I am a firm believer in the value of a question and answer session in a webinar. Managing this effectively is important for gaining maximum benefit (both for your company and for the attendees). It gives you some interaction with your audience, rather than having them sit as passive receivers. It can also be useful in finding out what they are interested in and confused about.
I used to do a lot of Q&A sessions with operator-assisted questions asked live over the telephone. It opens up a feeling of reality and immediacy, as the audience can hear that these are real people and not just your own pre-planned questions. I still feel that this is your best mechanism for dealing with things like training sessions and webinars designed for a smaller group or a limited invitation list such as existing customers.
But for the majority of open registration marketing events, I now prefer to use typed-in audience questions. The chief drawback is that it is sometimes hard to figure out what the questionner is refering to, as they may type something during presentation of a particular slide, or in reference to a presenter's statement – and by the time you get to the Q&A at the end of the presentation, you can't remember the context.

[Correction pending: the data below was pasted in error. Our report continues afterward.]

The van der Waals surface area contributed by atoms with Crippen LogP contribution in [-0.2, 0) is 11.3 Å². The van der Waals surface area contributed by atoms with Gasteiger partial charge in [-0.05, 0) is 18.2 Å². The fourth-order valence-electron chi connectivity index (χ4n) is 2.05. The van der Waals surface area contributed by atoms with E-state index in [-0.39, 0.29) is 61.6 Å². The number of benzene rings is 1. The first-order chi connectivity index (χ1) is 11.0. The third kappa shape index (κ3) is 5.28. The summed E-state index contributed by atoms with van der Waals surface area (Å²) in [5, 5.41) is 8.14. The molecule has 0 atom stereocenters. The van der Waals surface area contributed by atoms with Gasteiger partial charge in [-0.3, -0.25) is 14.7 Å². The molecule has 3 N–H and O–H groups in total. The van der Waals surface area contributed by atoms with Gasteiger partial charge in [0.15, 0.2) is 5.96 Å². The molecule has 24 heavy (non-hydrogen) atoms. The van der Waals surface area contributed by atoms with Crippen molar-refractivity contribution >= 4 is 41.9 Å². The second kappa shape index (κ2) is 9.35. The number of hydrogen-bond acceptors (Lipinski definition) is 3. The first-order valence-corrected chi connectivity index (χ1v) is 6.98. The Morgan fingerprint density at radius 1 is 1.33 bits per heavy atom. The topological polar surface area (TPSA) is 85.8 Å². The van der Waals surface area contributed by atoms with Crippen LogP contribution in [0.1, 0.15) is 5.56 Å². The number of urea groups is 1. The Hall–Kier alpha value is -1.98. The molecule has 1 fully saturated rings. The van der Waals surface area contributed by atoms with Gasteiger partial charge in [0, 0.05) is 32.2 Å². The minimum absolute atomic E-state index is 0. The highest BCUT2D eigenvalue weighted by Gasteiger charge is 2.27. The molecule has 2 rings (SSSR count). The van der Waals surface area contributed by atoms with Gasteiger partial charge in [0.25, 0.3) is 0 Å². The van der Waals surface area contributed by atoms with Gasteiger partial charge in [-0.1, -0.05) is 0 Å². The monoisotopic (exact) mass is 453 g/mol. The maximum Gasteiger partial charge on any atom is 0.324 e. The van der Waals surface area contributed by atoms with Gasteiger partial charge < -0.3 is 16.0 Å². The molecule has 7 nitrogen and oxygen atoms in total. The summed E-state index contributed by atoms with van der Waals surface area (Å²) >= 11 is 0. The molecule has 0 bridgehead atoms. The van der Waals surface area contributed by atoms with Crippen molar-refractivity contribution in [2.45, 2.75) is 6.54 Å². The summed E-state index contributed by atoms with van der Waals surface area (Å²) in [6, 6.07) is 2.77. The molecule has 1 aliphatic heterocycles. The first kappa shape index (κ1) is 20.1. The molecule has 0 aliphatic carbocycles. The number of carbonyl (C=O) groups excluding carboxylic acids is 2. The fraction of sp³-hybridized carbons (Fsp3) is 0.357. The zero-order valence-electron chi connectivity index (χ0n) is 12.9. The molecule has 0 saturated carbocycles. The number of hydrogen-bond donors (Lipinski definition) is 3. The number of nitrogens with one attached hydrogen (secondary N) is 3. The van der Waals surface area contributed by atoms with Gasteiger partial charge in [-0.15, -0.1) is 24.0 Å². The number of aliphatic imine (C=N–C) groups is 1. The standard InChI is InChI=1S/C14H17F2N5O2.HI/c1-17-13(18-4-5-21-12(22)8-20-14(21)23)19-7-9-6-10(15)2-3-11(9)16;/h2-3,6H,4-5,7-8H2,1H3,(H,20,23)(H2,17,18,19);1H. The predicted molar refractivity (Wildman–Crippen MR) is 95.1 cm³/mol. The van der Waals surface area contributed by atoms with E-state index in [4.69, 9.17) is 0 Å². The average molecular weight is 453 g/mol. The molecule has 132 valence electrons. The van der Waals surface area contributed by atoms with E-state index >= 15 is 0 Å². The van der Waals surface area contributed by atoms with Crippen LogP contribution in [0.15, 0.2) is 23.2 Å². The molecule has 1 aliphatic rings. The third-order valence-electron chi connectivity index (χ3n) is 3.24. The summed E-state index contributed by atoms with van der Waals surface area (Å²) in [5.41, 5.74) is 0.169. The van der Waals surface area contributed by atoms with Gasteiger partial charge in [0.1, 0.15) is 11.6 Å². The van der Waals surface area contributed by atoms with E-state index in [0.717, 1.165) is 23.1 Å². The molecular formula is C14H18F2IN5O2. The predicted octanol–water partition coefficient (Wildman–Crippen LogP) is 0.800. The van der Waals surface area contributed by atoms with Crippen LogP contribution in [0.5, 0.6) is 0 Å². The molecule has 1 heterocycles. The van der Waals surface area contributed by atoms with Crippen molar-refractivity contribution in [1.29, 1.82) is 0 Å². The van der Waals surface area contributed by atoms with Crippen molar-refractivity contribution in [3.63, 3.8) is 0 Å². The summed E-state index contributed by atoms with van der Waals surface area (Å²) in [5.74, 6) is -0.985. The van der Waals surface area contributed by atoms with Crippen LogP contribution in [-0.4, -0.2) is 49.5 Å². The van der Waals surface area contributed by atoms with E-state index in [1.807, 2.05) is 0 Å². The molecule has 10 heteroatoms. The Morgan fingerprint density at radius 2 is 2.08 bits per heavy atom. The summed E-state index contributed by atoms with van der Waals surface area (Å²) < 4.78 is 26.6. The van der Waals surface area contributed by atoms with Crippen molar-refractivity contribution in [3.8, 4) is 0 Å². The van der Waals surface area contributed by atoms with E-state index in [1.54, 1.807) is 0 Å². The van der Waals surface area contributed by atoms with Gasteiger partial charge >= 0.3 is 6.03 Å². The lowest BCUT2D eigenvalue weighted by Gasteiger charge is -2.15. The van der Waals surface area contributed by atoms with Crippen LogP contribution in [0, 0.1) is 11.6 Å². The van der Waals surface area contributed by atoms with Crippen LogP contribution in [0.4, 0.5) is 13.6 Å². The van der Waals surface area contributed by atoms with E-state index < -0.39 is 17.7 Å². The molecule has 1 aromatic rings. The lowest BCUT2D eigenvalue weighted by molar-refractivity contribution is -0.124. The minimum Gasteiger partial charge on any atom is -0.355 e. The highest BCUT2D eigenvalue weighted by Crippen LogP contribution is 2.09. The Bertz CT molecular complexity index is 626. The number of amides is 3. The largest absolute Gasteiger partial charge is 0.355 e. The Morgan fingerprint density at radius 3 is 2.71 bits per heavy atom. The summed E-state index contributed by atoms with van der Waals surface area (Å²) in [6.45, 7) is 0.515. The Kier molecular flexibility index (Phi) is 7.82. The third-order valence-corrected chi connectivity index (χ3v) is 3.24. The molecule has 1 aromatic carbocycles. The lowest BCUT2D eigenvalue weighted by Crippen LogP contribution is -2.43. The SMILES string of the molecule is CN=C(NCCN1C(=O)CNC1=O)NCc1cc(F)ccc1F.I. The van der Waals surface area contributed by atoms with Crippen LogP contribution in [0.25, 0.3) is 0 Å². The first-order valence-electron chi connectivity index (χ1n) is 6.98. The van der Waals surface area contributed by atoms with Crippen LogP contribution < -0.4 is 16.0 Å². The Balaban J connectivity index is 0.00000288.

This is outweighed by the benefits:
1) You can pick and choose which questions you want to answer. You will often want to shy away from focusing on problem areas or things that highlight your competition. The webinar technology vendors have a ways to go on making this interface easier and more powerful for audiences and presenters alike. I get frustrated when a vendor only permits one question per person in the queue, or limits functionality for multiple presenters to indicate to a moderator which questions they want to take.
2) Typed in questions are the only way to interact with people who listen to your audio over their computer speakers rather than a telephone connection.
3) You can more easily preload your own desired questions in the queue to emphasize key points or just to get things going during an awkward pause with no audience questions coming in.
When reading typed questions, moderator skill becomes apparent in its presence or absence. A dull recitation of a long question does not set up the presenter for an involving answer. S/he should paraphrase in order to bring out the key question points if necessary. Pre-planned questions should be introduced with the same spontaneity and enthusiasm as if they were typed in from the audience. And occasional reminders to the audience about how to interact bear repeating when the question queue is low.
One of the services that Webinar Success offers is on-air support and moderator duties. This can be a great way to boost the professional sound and appearance of your event without requiring any other associated services. I believe we are the only company to offer this kind of a la carte selection of service options.